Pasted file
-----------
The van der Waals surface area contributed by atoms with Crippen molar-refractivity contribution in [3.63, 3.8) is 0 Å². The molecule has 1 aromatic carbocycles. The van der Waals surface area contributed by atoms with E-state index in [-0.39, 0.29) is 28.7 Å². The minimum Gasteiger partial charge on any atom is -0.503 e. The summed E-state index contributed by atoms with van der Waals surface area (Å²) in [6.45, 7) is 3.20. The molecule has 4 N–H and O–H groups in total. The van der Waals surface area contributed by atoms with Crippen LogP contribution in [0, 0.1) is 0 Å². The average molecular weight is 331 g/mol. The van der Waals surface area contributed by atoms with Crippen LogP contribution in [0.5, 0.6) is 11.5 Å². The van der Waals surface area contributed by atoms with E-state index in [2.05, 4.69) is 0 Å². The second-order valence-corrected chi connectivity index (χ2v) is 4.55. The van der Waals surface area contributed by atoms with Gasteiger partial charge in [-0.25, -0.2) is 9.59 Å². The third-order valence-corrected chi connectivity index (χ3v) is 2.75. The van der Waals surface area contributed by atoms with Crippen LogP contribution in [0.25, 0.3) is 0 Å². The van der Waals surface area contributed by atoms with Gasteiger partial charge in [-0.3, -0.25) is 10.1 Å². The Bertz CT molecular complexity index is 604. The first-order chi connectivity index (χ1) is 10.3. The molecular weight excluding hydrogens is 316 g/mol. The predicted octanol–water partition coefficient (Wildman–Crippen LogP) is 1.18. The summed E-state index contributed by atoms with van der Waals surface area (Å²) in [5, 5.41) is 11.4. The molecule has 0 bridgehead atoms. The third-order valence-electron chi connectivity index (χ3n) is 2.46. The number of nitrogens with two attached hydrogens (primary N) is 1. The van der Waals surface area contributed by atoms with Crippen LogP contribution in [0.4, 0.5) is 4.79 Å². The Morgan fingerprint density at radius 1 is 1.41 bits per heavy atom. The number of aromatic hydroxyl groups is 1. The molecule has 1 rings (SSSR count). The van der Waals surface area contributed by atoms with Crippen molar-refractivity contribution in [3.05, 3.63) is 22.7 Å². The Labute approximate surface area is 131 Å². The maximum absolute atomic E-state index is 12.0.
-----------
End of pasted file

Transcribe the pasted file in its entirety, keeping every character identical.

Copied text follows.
The van der Waals surface area contributed by atoms with Crippen molar-refractivity contribution in [3.63, 3.8) is 0 Å². The molecule has 1 aromatic carbocycles. The van der Waals surface area contributed by atoms with E-state index in [-0.39, 0.29) is 28.7 Å². The minimum Gasteiger partial charge on any atom is -0.503 e. The summed E-state index contributed by atoms with van der Waals surface area (Å²) in [6.45, 7) is 3.20. The molecule has 4 N–H and O–H groups in total. The van der Waals surface area contributed by atoms with Crippen LogP contribution in [0, 0.1) is 0 Å². The average molecular weight is 331 g/mol. The van der Waals surface area contributed by atoms with Crippen LogP contribution in [0.5, 0.6) is 11.5 Å². The van der Waals surface area contributed by atoms with E-state index in [2.05, 4.69) is 0 Å². The second-order valence-corrected chi connectivity index (χ2v) is 4.55. The van der Waals surface area contributed by atoms with Gasteiger partial charge in [-0.25, -0.2) is 9.59 Å². The third-order valence-corrected chi connectivity index (χ3v) is 2.75. The van der Waals surface area contributed by atoms with Crippen LogP contribution in [0.25, 0.3) is 0 Å². The van der Waals surface area contributed by atoms with Gasteiger partial charge in [-0.3, -0.25) is 10.1 Å². The Bertz CT molecular complexity index is 604. The first-order chi connectivity index (χ1) is 10.3. The molecular weight excluding hydrogens is 316 g/mol. The predicted octanol–water partition coefficient (Wildman–Crippen LogP) is 1.18. The summed E-state index contributed by atoms with van der Waals surface area (Å²) in [5, 5.41) is 11.4. The molecule has 0 bridgehead atoms. The third-order valence-electron chi connectivity index (χ3n) is 2.46. The number of nitrogens with two attached hydrogens (primary N) is 1. The van der Waals surface area contributed by atoms with Crippen LogP contribution in [0.4, 0.5) is 4.79 Å². The Morgan fingerprint density at radius 1 is 1.41 bits per heavy atom. The number of aromatic hydroxyl groups is 1. The molecule has 1 rings (SSSR count). The van der Waals surface area contributed by atoms with Crippen molar-refractivity contribution in [3.05, 3.63) is 22.7 Å². The Labute approximate surface area is 131 Å². The maximum absolute atomic E-state index is 12.0.